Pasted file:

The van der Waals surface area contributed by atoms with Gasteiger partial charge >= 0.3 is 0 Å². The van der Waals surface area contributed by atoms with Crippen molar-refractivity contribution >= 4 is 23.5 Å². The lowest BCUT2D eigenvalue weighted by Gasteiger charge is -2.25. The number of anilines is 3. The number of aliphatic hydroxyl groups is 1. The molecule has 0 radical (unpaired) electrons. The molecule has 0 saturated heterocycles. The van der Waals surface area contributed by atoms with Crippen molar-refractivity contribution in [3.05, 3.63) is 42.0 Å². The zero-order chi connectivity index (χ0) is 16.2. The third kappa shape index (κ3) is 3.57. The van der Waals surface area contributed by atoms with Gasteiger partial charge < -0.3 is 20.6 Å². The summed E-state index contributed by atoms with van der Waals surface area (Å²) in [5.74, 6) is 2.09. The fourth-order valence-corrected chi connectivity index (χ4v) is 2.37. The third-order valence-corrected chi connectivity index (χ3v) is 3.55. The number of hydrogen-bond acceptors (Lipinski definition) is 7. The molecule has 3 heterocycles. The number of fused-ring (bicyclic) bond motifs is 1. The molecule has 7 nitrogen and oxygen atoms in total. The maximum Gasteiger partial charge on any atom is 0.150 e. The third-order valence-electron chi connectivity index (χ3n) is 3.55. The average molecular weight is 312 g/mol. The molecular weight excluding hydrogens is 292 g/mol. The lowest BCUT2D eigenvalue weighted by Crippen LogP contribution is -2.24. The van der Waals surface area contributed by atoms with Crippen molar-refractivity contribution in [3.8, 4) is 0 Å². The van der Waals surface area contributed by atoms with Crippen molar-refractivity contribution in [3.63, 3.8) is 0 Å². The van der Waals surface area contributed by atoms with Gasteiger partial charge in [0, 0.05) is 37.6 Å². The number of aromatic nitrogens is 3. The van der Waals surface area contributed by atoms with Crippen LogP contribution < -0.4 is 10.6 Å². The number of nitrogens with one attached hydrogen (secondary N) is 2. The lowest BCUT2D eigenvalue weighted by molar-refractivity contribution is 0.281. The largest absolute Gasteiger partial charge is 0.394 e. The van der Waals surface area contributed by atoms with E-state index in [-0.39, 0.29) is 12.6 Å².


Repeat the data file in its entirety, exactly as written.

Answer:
The van der Waals surface area contributed by atoms with Gasteiger partial charge >= 0.3 is 0 Å². The van der Waals surface area contributed by atoms with Crippen molar-refractivity contribution >= 4 is 23.5 Å². The lowest BCUT2D eigenvalue weighted by Gasteiger charge is -2.25. The number of anilines is 3. The number of aliphatic hydroxyl groups is 1. The molecule has 0 radical (unpaired) electrons. The molecule has 0 saturated heterocycles. The van der Waals surface area contributed by atoms with Crippen molar-refractivity contribution in [3.05, 3.63) is 42.0 Å². The zero-order chi connectivity index (χ0) is 16.2. The third kappa shape index (κ3) is 3.57. The van der Waals surface area contributed by atoms with Gasteiger partial charge < -0.3 is 20.6 Å². The summed E-state index contributed by atoms with van der Waals surface area (Å²) in [5.74, 6) is 2.09. The fourth-order valence-corrected chi connectivity index (χ4v) is 2.37. The third-order valence-corrected chi connectivity index (χ3v) is 3.55. The number of hydrogen-bond acceptors (Lipinski definition) is 7. The molecule has 3 heterocycles. The number of fused-ring (bicyclic) bond motifs is 1. The molecule has 7 nitrogen and oxygen atoms in total. The maximum Gasteiger partial charge on any atom is 0.150 e. The third-order valence-electron chi connectivity index (χ3n) is 3.55. The average molecular weight is 312 g/mol. The molecular weight excluding hydrogens is 292 g/mol. The lowest BCUT2D eigenvalue weighted by Crippen LogP contribution is -2.24. The van der Waals surface area contributed by atoms with Crippen molar-refractivity contribution in [3.8, 4) is 0 Å². The van der Waals surface area contributed by atoms with Crippen molar-refractivity contribution in [3.63, 3.8) is 0 Å². The van der Waals surface area contributed by atoms with Gasteiger partial charge in [0, 0.05) is 37.6 Å². The number of aromatic nitrogens is 3. The van der Waals surface area contributed by atoms with Crippen LogP contribution < -0.4 is 10.6 Å². The number of nitrogens with one attached hydrogen (secondary N) is 2. The lowest BCUT2D eigenvalue weighted by molar-refractivity contribution is 0.281. The largest absolute Gasteiger partial charge is 0.394 e. The van der Waals surface area contributed by atoms with E-state index in [-0.39, 0.29) is 12.6 Å².